Can't find 'em local? GO ONLINE!

If you just can't find a seamstress near by, there are some truly phenomenal indie dressmakers who work online:

(PS: If you're a dressmaker or seamstress, get in touch with us about placement on Offbeat Bride!)

There's also the option of outsourcing your dressmaking overseas, which has saved many offbeat brides huge wads of cash (although it also comes with thorny ethical questions). Here are just three of literally hundreds of options:

Be aware that going this route can also cause major hassles.

And now I'll open it up to the peanut gallery: Did you have your wedding dress custom made? How did you pick your seamstress? Any tips or advice?

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Comments on Everything you need to know about having your wedding dress custom-made

  1. Another place to check: the cast and hardcore patrons of your nearby renaissance festival and/or the local SCA group. Many of the seamstresses you’ll meet there are used to designing and pattern-making.

    • I agree with Rykie. I’m from South Africa and am part of a Medieval Armoured Comat group. We needed dresses made and a friend of mine found a fabulous seamstress who made both her and another friend’s dresses. Friend # 2 got married in February, and the same seamstress made her dress which was amazing! I’m using the same seamstress to make my dress now.

      • Hi Catherine,

        Can you send me the details of your seamstress? I’m looking to have my wedding dress made as well.

    • Agree – I wanted an SCA period dress and went with a seamstress who has done a number of different styles. My body doesn’t “fit” a standard pattern block so custom was the best way for me. She also made my husband’s outfit and we both looked amazing!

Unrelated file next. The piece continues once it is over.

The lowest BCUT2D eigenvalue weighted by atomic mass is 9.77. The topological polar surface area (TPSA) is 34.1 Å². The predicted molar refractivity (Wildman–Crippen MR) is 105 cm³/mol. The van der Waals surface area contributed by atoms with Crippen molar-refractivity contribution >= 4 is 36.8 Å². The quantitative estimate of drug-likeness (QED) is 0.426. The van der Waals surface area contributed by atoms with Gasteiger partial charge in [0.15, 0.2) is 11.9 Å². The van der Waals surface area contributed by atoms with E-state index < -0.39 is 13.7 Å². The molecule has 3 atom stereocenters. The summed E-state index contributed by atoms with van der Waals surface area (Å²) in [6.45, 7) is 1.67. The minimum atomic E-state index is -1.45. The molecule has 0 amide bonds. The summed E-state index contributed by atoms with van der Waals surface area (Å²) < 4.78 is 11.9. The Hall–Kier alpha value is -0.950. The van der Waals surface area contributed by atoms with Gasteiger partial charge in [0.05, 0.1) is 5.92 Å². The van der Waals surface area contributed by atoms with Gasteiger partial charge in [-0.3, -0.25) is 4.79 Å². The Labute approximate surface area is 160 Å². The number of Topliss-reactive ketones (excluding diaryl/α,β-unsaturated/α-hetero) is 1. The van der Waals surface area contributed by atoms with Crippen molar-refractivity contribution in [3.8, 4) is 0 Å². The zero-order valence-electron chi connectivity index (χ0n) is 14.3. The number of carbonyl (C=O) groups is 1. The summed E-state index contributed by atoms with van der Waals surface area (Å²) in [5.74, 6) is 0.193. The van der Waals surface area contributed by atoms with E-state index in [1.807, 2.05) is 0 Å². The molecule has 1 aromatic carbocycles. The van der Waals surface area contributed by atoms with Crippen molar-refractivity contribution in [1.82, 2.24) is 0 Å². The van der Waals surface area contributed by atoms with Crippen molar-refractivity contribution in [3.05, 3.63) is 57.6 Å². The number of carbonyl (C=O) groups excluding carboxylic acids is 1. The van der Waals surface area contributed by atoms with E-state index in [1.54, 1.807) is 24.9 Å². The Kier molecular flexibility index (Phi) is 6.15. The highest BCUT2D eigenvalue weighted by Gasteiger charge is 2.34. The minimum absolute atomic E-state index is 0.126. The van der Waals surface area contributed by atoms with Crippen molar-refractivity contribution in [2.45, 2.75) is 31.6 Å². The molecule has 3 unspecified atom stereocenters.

2. The local fabric shop is another one to try. If yours employs knowledgeable-type-ladies (and not passive-agressive 18-yr-olds, I’m looking at you, Polaris), try asking them if they know anyone. The store I grew up with even kept a binder of local seamstresses for such occasions.

    • We have a wonderful local chain of fabric stores in the west Michigan area where the employees are very knowlegable and helpful, Fields Fabric Stores. They have a bullitin board, and I have received a great deal of work by simply posting my business card there.

  3. I’m using a fabulous corset and dress maker here in the Bay Area. She is well known in our faire and Dickens Xmas faire circles.

    You should be prepared that custom work is not necessarily cheaper than getting your dress at some crazy bridal store. I’m having a vintage inspired cocktail dress made in red silk taffeta with a custom corset and it’s not cheap.